By Kim Ryan
Owner, Kim Ryan Makes
With long, cold winters and rain most of the rest of the year, you’d expect the people of Denmark and Norway to be a right gloomy bunch, but you’d be wrong. In fact, Danes and Norwegians consistently place at or near the top in rankings of the world’s happiest people.
What’s their secret to happiness? According to our Scandinavian friends it all comes down to Hygge (pronouned Hoo-Gah)…basically a quality of coziness that makes one feel content and comfortable. Here’s a few ways to achieve greater Hygge in your life…
1. Slow Down
Slowing down, unplugging from social media and being mindful of the moment is a key tenet to Hygge. Definitely, going slow has it’s benefits. Recent studies suggest eating slower may actually help you lose weight, while reading slower has been shown to benefit your brain and reduce stress.
TIP: You can even practice hyyge while watching TV. Check out Norway’s Slow TV series available on Netflix Canada. I especially liked their 3.5 hour National Knitting Evening…hubby preferred the full 7.5 hour Slow Salmon Fishing episode.
2. Cook a Simple Dinner for Friends
Staying in by yourself is not Hygge. Hygge is all about sharing and togetherness.
Cooking for a large group can be stressful (Basically the opposite of Hygge) so forget about lots of courses and fancy place settings. Instead, consider a rustic meal with simple flavours.
A slow cooked meal is a good choice since it allows you to pop the food in the oven early so you can relax and enjoy the company of your guests when they arrive.
TIP: This recipe for slow cooked beef shanks is a family favourite at our place. It’s delicious, super cheap and so easy to make. You do most of the prep work before your guests arrive. When it’s cooked just serve it family style at the table. What could be more Hygge?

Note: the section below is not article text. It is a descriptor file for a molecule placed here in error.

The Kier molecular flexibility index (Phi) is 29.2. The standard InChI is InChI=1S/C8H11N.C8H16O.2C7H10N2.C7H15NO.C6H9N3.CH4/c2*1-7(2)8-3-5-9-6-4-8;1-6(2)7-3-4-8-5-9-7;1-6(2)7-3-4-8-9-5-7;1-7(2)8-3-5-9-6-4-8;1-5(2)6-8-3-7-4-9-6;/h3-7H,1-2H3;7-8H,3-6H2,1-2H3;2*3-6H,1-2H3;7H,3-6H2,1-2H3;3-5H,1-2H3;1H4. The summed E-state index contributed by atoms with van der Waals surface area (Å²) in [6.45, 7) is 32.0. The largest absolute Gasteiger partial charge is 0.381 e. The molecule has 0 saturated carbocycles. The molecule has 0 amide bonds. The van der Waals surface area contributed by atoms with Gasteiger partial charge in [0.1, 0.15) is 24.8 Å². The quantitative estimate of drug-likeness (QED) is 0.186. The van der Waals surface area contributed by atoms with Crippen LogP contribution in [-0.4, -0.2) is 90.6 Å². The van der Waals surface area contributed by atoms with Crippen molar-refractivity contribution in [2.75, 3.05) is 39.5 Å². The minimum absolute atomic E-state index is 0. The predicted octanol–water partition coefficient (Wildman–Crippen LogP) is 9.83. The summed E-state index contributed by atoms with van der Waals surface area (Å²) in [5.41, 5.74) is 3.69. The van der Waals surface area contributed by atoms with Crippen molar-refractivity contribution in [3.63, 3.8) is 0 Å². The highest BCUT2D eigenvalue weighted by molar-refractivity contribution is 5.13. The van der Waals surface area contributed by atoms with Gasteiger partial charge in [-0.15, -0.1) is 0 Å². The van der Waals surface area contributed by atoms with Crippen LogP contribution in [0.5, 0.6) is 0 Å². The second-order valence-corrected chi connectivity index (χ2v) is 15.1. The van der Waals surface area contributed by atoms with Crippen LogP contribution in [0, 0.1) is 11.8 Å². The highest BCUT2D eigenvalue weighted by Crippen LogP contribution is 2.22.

3. Candles, Candles and More Candles
Here’s a weird Hygge fact. Danes are the biggest consumers of Candles in Europe. At 13 lbs of candles wax burned per person annually, their candle usage is almost double that of the second place country.
Anthropologists say the calming effects of candles may harken back to our caveman days when sitting around a fire made our ancestors feel safe and facilitated social gatherings. Whatever the reason, looking at candles has been shown in studies to lower blood pressure and bring on a sense of calm…so light up.
TIP: I love the handmade soy candles made by Toronto based The Eco Candle Shop. Not only do their candles smell great, but they have natural wood wicks that give off a faint crackling sound…you’d swear you were sitting in front of a cozy fire.
4. Learn a Craft
Knitting is very much Hygge. The slow and rhythmic movement of the needles helps you enter into a state of relaxtion. One recent study found that knitting reduces blood pressure and can slow your heart rate by up to 11 beats per minute. If knitting is not your thing, pretty much any craft (painting, pottery, etc.) would qualify as Hygge. The simple act of handmaking something connects you in a way that staring at an Iphone screen cannot.
TIP: Join a knitting club or take some knitting classes. Where I live in Toronto, Canada knitting meet-ups are available through our local library system and at many area yarn stores like The Purple Purl
5. Keep it Soft
Hygge is all about warmth, coziness and calm. This means lots of lots of neutral colors, natural materials (wood, wool, leather, etc.), plants and soft furnishings (rugs, pillows, blankets,etc.).
TIP: I’ve been making these handsewn/handknit throw cushions shown above. I use natural, chunky wool on the front for extra warmth and natural cotton canvas on the back for added texture. I intentionally use muted colors so the pillows can be used as accessories in any color scheme. These Hygge-style pillows are available for $45 at The Nooks , 2038 Danforth Ave., Toronto or The Arts Market, 846 College St., Toronto
There’s an old saying; “Mess causes stress”. A home full of clutter signals to our brain that our work is never done. It distracts us away from the people and experiences that Hyyge says we should be focusing on.
TIP: New Year’s is a time of fresh starts. Get the whole family involved in identifying items they no longer love or need. Take whatever items you collect and donate them to a worthy cause that helps others make a fresh start, like the Salvation Army. Need more inspiration? Check out the Netflix Show “Tidying Up” with cleaning guru Marie Kondo